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Utah Travel Headlines

Wednesday, June 23, 2010

Eerie Ancient Rock Art and Weird Fossils

I enjoy exploring to find and photograph ancient Native American rock art sites. I've been to a bunch of them, in Utah and around the Western US.

Some of the sites are located adjacent to roads and are easy to access. Others are in remote areas - some extremely remote. It is always fun to find them, always interesting to see the figures and try to figure out what they might mean.

Last weekend I hiked to a remote site that is highly unusual, even downright weird, as you can see from my photo here. I took many more and they are just as weird.

The site is located on the "Arizona Strip" - that part of Arizona that is north of the Grand Canyon, and is best accessed through southern Utah. It is near the top of Tuckup Canyon, a major site canyon on the Grand Canyon North Rim.

The hike in is strenuous. It is only about 6 miles, round trip, but very steep. You drop down about 2,000 feet as you hike in, and then you have to climb back up 2,000 feet. I was exhausted at the end of the hike.

The Tuckup Trail runs for about 100 miles along the central part of the North Rim. It provides the opportunity for extended hikes and backpacking trips. It is best hiked during spring and fall. Summer temperatures get very hot and most of the trail is totally exposed to full sunshine.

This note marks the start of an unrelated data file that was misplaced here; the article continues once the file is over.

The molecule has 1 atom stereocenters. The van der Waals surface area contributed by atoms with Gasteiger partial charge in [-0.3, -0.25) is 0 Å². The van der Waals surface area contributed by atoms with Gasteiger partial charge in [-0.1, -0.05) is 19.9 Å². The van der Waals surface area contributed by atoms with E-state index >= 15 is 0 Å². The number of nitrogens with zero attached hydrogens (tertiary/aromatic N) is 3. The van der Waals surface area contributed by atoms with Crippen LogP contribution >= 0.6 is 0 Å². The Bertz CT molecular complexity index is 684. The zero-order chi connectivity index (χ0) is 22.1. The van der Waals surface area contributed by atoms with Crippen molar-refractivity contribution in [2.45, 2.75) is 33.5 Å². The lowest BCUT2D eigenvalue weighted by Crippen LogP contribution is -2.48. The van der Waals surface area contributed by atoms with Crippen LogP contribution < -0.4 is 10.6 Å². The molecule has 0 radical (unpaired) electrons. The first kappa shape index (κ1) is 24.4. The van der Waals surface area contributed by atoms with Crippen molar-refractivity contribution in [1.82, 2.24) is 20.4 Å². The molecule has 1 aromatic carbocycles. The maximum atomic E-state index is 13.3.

Most rock art sites have small figures that resemble animals and humanoid creatures. The site in Tuckup Canyon has large figures, some more than 6 feet tall. They are skinny and have some humanoid features. Some think they may represent shamans or other spiritually powerful creatures. Some have an eerie appearance.

Along the trail we saw thousands of weird fossils. Many fossils leave an indention in a rock - with a pattern produced by a ancient shell or some hard structure. There were those kinds of fossils along the trail, but far more that were the reverse - nodules protruding from the flat surfaces of many rocks. Many of the nodules were cylindrical with obvious rings, and were dark in color. They looked like rusty bolts, with course threads, sticking halfway out of a flat clay surface. Others looked like sticks.

Very strange. Weird fossils and eerie rock art - Tuckup Canyon is a great place.

- Dave Webb


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